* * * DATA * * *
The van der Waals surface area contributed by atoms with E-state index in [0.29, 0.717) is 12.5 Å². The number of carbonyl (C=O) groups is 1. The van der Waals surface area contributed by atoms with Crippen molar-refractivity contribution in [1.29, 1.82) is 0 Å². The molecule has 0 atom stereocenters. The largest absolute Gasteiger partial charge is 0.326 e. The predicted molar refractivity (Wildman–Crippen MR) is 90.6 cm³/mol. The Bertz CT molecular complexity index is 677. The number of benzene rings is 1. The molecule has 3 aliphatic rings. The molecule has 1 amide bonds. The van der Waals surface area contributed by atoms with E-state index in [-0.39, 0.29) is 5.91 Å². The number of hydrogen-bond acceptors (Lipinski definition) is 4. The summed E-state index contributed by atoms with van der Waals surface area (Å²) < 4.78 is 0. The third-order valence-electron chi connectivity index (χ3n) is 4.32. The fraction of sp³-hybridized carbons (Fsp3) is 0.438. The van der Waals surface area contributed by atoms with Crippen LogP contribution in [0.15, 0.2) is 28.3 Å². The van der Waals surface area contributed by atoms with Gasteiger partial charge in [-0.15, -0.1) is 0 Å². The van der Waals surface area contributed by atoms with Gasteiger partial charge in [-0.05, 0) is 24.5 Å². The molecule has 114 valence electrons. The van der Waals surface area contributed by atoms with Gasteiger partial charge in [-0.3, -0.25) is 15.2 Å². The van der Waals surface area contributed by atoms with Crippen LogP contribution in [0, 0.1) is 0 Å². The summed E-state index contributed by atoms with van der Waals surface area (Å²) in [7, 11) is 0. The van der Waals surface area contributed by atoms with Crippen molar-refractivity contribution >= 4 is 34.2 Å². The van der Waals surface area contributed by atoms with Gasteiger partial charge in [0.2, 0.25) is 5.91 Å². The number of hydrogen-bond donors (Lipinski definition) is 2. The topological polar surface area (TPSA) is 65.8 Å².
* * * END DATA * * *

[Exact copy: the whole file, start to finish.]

The van der Waals surface area contributed by atoms with E-state index in [0.29, 0.717) is 12.5 Å². The number of carbonyl (C=O) groups is 1. The van der Waals surface area contributed by atoms with Crippen molar-refractivity contribution in [1.29, 1.82) is 0 Å². The molecule has 0 atom stereocenters. The largest absolute Gasteiger partial charge is 0.326 e. The predicted molar refractivity (Wildman–Crippen MR) is 90.6 cm³/mol. The Bertz CT molecular complexity index is 677. The number of benzene rings is 1. The molecule has 3 aliphatic rings. The molecule has 1 amide bonds. The van der Waals surface area contributed by atoms with E-state index in [-0.39, 0.29) is 5.91 Å². The number of hydrogen-bond acceptors (Lipinski definition) is 4. The summed E-state index contributed by atoms with van der Waals surface area (Å²) < 4.78 is 0. The third-order valence-electron chi connectivity index (χ3n) is 4.32. The fraction of sp³-hybridized carbons (Fsp3) is 0.438. The van der Waals surface area contributed by atoms with Crippen LogP contribution in [0.15, 0.2) is 28.3 Å². The van der Waals surface area contributed by atoms with Gasteiger partial charge in [-0.15, -0.1) is 0 Å². The van der Waals surface area contributed by atoms with Gasteiger partial charge in [-0.05, 0) is 24.5 Å². The molecule has 114 valence electrons. The van der Waals surface area contributed by atoms with Gasteiger partial charge in [-0.3, -0.25) is 15.2 Å². The van der Waals surface area contributed by atoms with Crippen LogP contribution in [0, 0.1) is 0 Å². The summed E-state index contributed by atoms with van der Waals surface area (Å²) in [7, 11) is 0. The van der Waals surface area contributed by atoms with Crippen molar-refractivity contribution >= 4 is 34.2 Å². The van der Waals surface area contributed by atoms with Gasteiger partial charge in [0.2, 0.25) is 5.91 Å². The number of hydrogen-bond donors (Lipinski definition) is 2. The topological polar surface area (TPSA) is 65.8 Å².